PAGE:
Households need tax incentives for healthcare sector to take off

Jul 01 2014, 08:27 IST
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SummaryA key deterrent to widespread healthcare services is the cost associated with building up the necessary infrastructure. So, the greater the number of contributors

A key deterrent to widespread healthcare services is the cost associated with building up the necessary infrastructure. So, the greater the number of contributors, the lower the cost of providing such services, and the higher the number of people who can get services. In this context, health insurance and its wide reach can play an important role in the development of such services in India.

In theory, tax incentives should not drive a household’s decision to buy insurance. In practice, however, they do influence these decisions. It’s been observed that tax benefits encourage households to buy and continue with insurance. Currently, an individual or a Hindu undivided family (HUF) can claim tax deduction under section 80D of the I-t Act, 1961 against health insurance premium. For individuals, a deduction up to R15,000 is allowed against health insurance premium for self, spouse and dependent children. Similarly, for HUFs, deduction is allowed against health insurance premium for any member.

Individuals can claim additional deduction of up to R15,000 against health insurance premium for parents. The limit is enhanced to R20,000 if the parents are senior citizens.

In the Indian context, there are sound reasons to revise this tax deduction for encouraging people to buy health insurance. These limits, fixed long back, have outlived their utility while costs of diagnosis and treatment have increased across the board. A standalone review for a family of, say, 4-6

vis-à-vis any health insurance provider would highlight that this amount is not sufficient to provide a meaningful health cover. A higher tax deduction would encourage more people to avail themselves of a bigger cover, which would increase demand for healthcare services and, in turn, provide the much-needed boost to healthcare providers.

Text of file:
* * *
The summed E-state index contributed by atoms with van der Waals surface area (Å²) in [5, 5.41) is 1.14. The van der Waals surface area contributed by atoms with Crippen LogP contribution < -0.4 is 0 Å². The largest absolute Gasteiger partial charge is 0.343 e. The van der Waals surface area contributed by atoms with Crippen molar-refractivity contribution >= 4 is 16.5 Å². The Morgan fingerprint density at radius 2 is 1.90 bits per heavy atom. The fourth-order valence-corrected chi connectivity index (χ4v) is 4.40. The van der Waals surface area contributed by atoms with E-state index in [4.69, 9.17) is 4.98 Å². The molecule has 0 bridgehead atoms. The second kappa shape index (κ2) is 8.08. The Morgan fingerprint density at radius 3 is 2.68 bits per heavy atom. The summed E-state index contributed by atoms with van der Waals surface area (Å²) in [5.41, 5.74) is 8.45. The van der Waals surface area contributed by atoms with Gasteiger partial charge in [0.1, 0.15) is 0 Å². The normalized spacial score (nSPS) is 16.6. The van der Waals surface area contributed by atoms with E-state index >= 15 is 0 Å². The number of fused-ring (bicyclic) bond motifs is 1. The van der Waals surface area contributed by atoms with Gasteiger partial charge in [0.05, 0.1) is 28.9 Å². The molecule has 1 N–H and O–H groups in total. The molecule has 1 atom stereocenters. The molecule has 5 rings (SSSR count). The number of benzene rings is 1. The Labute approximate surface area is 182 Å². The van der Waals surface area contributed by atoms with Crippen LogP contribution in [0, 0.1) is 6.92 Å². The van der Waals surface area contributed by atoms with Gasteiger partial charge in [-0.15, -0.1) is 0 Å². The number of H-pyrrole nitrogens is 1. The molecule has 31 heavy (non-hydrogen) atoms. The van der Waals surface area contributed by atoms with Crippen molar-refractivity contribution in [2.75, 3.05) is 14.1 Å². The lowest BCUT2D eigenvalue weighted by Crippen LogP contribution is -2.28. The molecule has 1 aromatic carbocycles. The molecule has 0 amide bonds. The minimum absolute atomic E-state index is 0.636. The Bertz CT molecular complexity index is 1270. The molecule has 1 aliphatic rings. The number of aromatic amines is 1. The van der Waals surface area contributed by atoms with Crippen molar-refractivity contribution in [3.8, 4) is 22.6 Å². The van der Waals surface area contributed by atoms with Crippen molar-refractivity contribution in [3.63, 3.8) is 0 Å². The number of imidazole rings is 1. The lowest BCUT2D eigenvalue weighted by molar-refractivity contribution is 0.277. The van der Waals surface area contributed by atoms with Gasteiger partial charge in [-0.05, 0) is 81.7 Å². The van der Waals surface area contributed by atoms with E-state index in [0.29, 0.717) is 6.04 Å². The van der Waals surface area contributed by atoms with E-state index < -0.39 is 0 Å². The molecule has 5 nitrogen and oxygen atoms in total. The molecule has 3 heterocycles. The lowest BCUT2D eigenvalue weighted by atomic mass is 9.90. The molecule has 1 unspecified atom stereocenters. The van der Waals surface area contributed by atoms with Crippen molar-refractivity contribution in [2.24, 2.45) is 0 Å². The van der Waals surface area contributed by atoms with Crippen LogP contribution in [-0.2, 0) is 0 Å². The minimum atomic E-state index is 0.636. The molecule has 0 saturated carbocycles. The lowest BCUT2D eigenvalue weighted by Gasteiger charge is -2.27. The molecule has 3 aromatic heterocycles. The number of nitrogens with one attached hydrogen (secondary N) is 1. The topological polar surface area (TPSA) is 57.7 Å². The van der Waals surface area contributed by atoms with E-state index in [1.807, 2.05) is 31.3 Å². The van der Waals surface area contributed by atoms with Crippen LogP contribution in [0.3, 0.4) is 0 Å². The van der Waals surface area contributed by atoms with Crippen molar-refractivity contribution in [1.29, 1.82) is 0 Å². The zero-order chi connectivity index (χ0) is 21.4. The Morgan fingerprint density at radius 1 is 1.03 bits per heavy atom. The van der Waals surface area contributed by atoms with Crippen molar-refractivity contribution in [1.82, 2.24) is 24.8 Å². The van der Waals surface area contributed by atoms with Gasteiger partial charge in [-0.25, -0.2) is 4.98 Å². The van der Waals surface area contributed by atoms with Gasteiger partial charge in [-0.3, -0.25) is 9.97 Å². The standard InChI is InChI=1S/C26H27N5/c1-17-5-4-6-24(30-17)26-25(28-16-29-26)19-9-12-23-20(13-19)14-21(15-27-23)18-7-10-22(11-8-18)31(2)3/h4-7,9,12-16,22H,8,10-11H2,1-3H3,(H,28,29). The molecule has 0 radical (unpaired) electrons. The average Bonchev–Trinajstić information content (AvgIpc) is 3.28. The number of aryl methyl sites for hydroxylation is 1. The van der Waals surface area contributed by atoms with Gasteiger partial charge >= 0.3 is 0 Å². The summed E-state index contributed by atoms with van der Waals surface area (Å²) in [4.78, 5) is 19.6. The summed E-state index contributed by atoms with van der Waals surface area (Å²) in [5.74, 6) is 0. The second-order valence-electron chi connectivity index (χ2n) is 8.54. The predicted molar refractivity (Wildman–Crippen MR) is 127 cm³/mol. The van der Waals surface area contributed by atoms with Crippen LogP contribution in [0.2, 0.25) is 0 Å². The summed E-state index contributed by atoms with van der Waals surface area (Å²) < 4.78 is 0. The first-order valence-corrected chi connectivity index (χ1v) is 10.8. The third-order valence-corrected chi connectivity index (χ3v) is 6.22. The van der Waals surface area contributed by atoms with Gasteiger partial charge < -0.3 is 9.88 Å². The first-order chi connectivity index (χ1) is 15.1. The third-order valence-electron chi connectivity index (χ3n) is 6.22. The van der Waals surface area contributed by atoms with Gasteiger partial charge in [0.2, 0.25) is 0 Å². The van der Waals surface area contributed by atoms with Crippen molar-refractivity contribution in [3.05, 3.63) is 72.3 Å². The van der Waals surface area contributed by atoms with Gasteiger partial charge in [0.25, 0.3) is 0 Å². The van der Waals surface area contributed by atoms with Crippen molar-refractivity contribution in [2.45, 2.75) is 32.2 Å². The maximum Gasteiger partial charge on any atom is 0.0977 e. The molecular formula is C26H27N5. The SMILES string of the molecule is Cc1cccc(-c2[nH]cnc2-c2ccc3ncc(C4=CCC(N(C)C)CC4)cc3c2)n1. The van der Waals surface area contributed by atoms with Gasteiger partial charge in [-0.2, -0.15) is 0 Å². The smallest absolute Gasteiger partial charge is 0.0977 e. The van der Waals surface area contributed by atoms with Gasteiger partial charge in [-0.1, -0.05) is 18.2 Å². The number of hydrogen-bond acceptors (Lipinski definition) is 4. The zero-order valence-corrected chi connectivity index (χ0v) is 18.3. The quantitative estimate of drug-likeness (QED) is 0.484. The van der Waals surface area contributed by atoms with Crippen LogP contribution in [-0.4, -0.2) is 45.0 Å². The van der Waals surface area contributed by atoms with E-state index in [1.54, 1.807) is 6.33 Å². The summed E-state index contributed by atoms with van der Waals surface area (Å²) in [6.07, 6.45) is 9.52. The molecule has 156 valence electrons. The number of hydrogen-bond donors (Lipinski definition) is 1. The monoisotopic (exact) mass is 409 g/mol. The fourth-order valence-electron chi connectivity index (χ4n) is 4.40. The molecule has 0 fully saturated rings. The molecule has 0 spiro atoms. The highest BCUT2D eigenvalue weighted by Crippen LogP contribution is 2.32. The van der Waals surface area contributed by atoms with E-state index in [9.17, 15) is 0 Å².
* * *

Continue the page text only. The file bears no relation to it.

Another incentive, generally utilised by salaried individuals, is in the form of tax-free reimbursement by the employer for expenditure incurred on medical treatment of self and family, up to R15,000 per year. This limit doesn’t serve any meaningful purpose in these times. The employers have to continue with this benefit as it was made part of the overall compensation package long ago, and it is difficult to make any changes to internal policies unless this tax benefit is withdrawn by the government or it becomes an industry-wide practice. As such, it only adds to the administrative cost for employers. Thus, this benefit should either be enhanced substantially or discontinued and merged with the health insurance coverage.

There could be an argument that health insurance primarily covers hospitalisation benefit while medical reimbursements generally cover routine, day-to-day medical needs. The counter-argument is, like most developed economies with a mature health care system, gradually, all medical care services would merge in the form of comprehensive healthcare services provided through insurance coverage or through social welfare schemes. A viable solution to spread healthcare services in India is through widespread insurance coverage — and tax incentives play an important role in the process.

n The writer is partner, KPMG

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